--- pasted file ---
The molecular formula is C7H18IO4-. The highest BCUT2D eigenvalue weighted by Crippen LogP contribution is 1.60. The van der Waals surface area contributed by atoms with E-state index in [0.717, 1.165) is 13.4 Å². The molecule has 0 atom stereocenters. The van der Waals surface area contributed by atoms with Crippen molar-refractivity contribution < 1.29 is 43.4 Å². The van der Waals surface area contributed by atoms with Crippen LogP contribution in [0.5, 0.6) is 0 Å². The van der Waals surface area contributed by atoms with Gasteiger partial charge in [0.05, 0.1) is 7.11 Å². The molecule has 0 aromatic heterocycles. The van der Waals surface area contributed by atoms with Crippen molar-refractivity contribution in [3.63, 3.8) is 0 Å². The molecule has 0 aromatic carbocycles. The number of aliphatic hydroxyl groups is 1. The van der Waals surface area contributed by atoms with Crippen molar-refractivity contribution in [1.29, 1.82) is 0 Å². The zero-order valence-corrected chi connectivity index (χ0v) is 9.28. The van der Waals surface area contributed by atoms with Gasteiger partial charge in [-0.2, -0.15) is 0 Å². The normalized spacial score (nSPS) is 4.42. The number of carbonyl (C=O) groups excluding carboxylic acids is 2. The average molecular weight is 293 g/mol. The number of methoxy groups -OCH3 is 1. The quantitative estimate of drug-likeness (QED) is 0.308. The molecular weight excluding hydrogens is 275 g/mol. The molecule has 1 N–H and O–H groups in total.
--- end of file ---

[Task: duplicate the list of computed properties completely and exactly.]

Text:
The molecular formula is C7H18IO4-. The highest BCUT2D eigenvalue weighted by Crippen LogP contribution is 1.60. The van der Waals surface area contributed by atoms with E-state index in [0.717, 1.165) is 13.4 Å². The molecule has 0 atom stereocenters. The van der Waals surface area contributed by atoms with Crippen molar-refractivity contribution < 1.29 is 43.4 Å². The van der Waals surface area contributed by atoms with Crippen LogP contribution in [0.5, 0.6) is 0 Å². The van der Waals surface area contributed by atoms with Gasteiger partial charge in [0.05, 0.1) is 7.11 Å². The molecule has 0 aromatic heterocycles. The van der Waals surface area contributed by atoms with Crippen molar-refractivity contribution in [3.63, 3.8) is 0 Å². The molecule has 0 aromatic carbocycles. The number of aliphatic hydroxyl groups is 1. The van der Waals surface area contributed by atoms with Crippen molar-refractivity contribution in [1.29, 1.82) is 0 Å². The zero-order valence-corrected chi connectivity index (χ0v) is 9.28. The van der Waals surface area contributed by atoms with Gasteiger partial charge in [-0.2, -0.15) is 0 Å². The normalized spacial score (nSPS) is 4.42. The number of carbonyl (C=O) groups excluding carboxylic acids is 2. The average molecular weight is 293 g/mol. The number of methoxy groups -OCH3 is 1. The quantitative estimate of drug-likeness (QED) is 0.308. The molecular weight excluding hydrogens is 275 g/mol. The molecule has 1 N–H and O–H groups in total.